However it would be an act of paranoia to suggest that all of the hatred being directed towards #OccupyDameStreet is the work of an organised campaign, although that would make it easier to dismiss. Nor can it simply be attributed to the triumphalism of other groups on the Left that Dame Street rejected at a very early stage, though there may indeed be some element of that on the part of a handful of individuals. My sad conclusion is that many of these comments are simply from ordinary folks, and judging from the profile pictures (if they are indeed real) and language used, many of these commentators are in their late teens to mid twenties - exactly the demographic you would expect to be out supporting a radical alternative movement.

Ireland is a deeply conservative country, both socially and politically, that much we know. What surprises me is just how conservative the youth of the country are.

I'm 39 now (how painful it is to see that in print), but being 19 or 29 is actually not all that long ago. Aged 19 all I was really focused on was drink, girls and drinking with girls. I was arrogant and opinionated, and a bit of a jerk (nice to see some things haven't changed with age at all, at all). I knew everything, and wanted everyone around me to realise exactly how amazing I was, especially in comparison to them. Luckily for the world around me I was limited to sharing my brilliance with those within immediate earshot of me, for this was the dawn of the internet age - where email accounts were a rarity and bulletin boards the preserve of a few geeks. Today's young geniuses have no such limitations, born as they are with a silver mouse in their mouth, and their wit and wisdom can now be shared instantly with a billion people at the touch of a button.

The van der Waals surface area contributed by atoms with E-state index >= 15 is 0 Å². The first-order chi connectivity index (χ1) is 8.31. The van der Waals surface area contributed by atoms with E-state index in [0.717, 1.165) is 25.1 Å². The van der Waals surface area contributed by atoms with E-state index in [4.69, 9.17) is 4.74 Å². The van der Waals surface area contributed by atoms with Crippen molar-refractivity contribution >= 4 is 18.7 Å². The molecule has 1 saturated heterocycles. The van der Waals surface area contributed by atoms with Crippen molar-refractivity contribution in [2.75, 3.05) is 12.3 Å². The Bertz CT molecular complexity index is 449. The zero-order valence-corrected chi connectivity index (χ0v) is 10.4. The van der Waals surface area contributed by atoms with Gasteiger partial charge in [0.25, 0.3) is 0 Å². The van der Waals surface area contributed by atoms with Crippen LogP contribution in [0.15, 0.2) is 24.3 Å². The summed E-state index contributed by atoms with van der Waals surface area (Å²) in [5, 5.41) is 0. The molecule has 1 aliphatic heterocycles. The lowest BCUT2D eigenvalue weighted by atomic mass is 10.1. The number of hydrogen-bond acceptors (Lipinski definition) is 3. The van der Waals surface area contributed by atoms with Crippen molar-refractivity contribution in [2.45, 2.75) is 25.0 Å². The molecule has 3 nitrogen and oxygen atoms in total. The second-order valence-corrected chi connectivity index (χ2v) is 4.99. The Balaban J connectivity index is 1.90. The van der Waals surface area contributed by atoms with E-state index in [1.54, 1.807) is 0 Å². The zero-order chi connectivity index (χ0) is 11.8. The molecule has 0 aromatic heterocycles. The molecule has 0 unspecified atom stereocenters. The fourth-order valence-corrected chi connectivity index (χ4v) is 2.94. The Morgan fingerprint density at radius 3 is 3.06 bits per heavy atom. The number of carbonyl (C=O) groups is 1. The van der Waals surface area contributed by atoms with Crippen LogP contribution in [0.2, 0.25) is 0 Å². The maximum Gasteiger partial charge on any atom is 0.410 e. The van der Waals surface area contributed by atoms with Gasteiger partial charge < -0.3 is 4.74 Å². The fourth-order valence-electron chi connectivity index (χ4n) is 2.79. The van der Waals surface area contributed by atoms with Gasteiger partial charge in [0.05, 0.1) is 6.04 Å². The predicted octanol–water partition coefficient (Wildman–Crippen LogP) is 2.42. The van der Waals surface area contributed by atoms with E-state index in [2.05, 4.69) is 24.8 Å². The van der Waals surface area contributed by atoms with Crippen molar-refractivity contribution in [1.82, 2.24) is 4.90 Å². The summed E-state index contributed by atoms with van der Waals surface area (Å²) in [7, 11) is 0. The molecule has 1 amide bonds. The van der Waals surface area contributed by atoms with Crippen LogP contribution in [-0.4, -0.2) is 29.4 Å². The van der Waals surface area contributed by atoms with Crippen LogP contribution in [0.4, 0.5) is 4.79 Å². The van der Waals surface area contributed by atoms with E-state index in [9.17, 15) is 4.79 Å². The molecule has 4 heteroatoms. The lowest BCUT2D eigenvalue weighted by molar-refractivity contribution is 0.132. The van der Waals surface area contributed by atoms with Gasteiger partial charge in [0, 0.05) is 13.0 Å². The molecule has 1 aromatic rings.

But in between the drinking, the girls and the drinking with girls, I found the time to go marching. At 22 I was marching, at 23 I was chaining myself to the railings of the Department of Education and being chased down the street by Youth Defense thugs wielding hurleys, at 24 I was in the Supreme Court campaigning for a woman's right to choose, and by the time I hit the ripe old age of 27 I was in Prague being assaulted by riot police while protesting against the IMF. Drinking and girls didn't stop me from protesting - if anything the three were quite complimentary.

Now I'm 39, haven't had a drink in over a year, have been with the same woman for 15 years and my life revolves around spreadsheets and presentations, but it seems that I still experience more revolutionary fervour over a cup of tea in the morning than the average Irish twenty-something does in an entire year.

What is wrong with this picture?